In 1982, only 11 percent of Americans wore seat belts. A new report by the U.S. Centers for Disease Control and Prevention (CDC) reports that now, about 85 percent of all American adults wear seatbelts, according to Businessweek. This increase in seatbelt use correlates with a steady decrease in motor vehicle injuries and fatalities over the past couple of years. New Jersey ranks among the few states with a high 90 percent seatbelt use rate. However, despite this decrease in traffic fatalities, car crashes remain the top cause of death for young people aged 5 to 34.
New Jersey’s seat belt law is Statute 39:3-76.2f. It requires all drivers and front seat passengers to wear a seat belt. Legislation passed in January 2010 requires all backseat passengers to also wear a seat belt. Additionally, the driver is responsible for making sure all occupants in the vehicle under the age of 18 are wearing a seat belt.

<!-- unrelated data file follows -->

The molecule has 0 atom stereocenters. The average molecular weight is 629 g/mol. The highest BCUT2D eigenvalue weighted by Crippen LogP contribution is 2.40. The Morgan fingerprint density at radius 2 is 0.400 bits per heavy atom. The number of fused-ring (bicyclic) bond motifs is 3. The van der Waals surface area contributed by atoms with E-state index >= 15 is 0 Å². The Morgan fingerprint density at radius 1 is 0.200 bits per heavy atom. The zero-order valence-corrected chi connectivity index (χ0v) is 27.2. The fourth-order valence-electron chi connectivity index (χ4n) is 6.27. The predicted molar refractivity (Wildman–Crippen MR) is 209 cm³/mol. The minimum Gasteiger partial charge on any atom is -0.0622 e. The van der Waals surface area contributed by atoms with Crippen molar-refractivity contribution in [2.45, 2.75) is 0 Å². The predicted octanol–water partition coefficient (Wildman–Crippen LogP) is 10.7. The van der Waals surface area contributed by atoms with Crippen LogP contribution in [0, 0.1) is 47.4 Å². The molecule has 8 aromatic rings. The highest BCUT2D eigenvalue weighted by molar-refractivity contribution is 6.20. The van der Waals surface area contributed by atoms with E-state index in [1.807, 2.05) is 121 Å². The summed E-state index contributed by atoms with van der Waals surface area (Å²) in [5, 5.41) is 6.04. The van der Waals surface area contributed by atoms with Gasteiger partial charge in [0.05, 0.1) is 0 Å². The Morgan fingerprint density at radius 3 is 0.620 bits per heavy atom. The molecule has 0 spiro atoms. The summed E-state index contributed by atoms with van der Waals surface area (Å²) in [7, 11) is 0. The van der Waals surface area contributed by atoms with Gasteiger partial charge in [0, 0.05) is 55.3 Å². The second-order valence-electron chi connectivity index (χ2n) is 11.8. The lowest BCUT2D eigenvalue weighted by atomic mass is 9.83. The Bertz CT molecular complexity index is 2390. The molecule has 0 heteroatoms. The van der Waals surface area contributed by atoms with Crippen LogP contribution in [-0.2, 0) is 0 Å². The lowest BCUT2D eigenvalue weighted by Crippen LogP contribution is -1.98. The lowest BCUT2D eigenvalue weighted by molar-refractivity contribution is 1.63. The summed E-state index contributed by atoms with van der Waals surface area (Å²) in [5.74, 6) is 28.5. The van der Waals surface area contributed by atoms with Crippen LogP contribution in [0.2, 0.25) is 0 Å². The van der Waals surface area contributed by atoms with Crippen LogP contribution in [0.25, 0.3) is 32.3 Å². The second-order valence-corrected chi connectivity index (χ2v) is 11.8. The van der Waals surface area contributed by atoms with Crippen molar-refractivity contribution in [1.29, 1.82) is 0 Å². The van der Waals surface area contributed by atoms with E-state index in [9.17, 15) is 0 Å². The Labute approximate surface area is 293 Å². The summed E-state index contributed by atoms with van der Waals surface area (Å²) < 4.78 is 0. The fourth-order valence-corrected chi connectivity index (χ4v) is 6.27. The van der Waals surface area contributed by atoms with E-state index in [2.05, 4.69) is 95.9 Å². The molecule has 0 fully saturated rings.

While wearing a seat belt can greatly reduce one’s chances of being seriously injured if involved in a New Jersey car accident, it cannot prevent all traffic fatalities and catastrophic injuries. Additionally, there are circumstances where seat belts fail to work properly in a car crash. If you have been injured in an accident despite wearing a seat belt or if the seat belt you were wearing failed to work, it may be in your best interest to speak with an experienced personal injury attorney.
The Princeton auto accident attorneys at Lependorf & Silverstein would like to remind you to wear a seat belt whenever you are in a car. If you are injured in a car accident in New Jersey, do not hesitate to call 609-240-0040 to discuss your legal options. We always offer free consultations and comprehensive case evaluations to injured victims and their families.